Dimensions by Freedom Call
Release date : April 2007
Reviewed by Anthony Morgan
German Melodic Power Metal act Freedom Call returns to the fore with fifth album Dimensions, largely recorded at FC Studios in Nuremberg, Germany. Drum parts were cut at Area 51 in Celle under the direction of Tommy Newton. Freedom Call co-founder and drummer Daniel Zimmerman has claimed the album combines the “most successful” elements from the record's two predecessors, namely 2002's Eternity and 2005's The Circle of Life respectively; “we included our penchant for fast and very melodic numbers from Eternity with a more contemporary, bombastic components of The Circle Of Life.” True? Let's find out.
Introductory track “Demons Dance” sets the tone thematically for the album as a whole, woven around a recurring beat which suggests a procession in waiting. The beat hearks back to sword and sorcery games you'd find on the oft remembered cartridge based consoles. Interspersed within the track is a majestic tune as though announcing the kings coronation which teases at grandeur several times, followed by a grand speech which loosely forms the thematic backbone of the album. Anyone hoping for a deviation from the Power Metal sound will be sadly disappointed, a statement even made by the cover artwork. Conceived by Paul Raymond Gregory, a wizard in demon ship flanked by tarot cards grace the piece - it screams Power Metal until it gasps for oxygen.
Chris Bay's voice warms to the material, and is indeed well suited to the Power Metal genre he's chosen to occupy. Restrained during the verses with semi-spoken word lyrics, soaring to crescendo levels especially reserved for the chorus. This approach of saving the voice for the chorus works since the listener wonders where the singing can actually go. Sometimes less is more, and it gives the live punters impending choruses to mime along to. On higher notes Bay does a fairly ok job, though only sometimes, the voice sounds out of its depth. Achieving those enviable higher notes only arises when the voice matures through years of toil and experience. Let's hope this happens for Bay, though the production values have done no favours. In the 21st century the vocals should sound more clear and audible, but doesnt in places. This doesn't detract from the material though. It'd be interesting to hear Bay's voice in an unfamiliar setting tackling riskier material, perhaps on a solo effort, and hearing whether the voice holds and possesses depth in other fields.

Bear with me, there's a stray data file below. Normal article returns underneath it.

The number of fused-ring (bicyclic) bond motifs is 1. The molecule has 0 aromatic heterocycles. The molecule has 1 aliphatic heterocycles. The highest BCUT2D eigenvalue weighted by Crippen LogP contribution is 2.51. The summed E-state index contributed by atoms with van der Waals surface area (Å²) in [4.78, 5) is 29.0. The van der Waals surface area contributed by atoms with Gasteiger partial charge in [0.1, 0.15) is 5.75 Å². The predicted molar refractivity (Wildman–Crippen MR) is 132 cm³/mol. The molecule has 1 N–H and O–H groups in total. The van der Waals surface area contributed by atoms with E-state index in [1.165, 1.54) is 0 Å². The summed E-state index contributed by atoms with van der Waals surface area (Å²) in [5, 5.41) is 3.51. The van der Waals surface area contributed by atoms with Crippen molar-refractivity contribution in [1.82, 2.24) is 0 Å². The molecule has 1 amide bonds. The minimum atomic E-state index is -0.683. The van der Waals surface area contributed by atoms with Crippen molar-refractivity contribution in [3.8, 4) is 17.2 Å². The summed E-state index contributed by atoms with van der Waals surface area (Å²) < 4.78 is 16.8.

The highly melodic yet infectious style of guitar playing bears more than a passing resemblance to the territory carved into a niche by Iron Maiden's legendary axemen, The Three Amigos. Easily the album's outstanding highlight, it acts as the sturdy thread which holds the album afloat - without this edge, the imminent danger of sinking would be a real possibility. While obviously not as innovative as the The Three Amigos themselves, it proves a rather entertaining listen and a valuable asset to have. Long may that asset continue.
The album's offerings tread along a rather basic structure - meaty hooks and wholesome catches are the chosen dishes, though the bait doesn't always entice. Today's more progressive musical landscape demands the formula be constantly questioned, even if in only a small way. Progressive music can sometimes be self-indulgent and egotistical though, as the basic approach of old is never truly out of fashion. You get get the distinct impression that the mid to late 80's is their favoured era - the days when contemporary, up tempo stadium rock sprinkled with the occasional pomp ballad ruled the shores during the infancy of the MTV boom. Long, way hair down to the backside complimenting clap along lyrics about such a comic book type character like “Mr Evil” - if this sounds like your mug of tea, then come along for a drink. If Power Metal doesn't float your boat though, venture in other areas.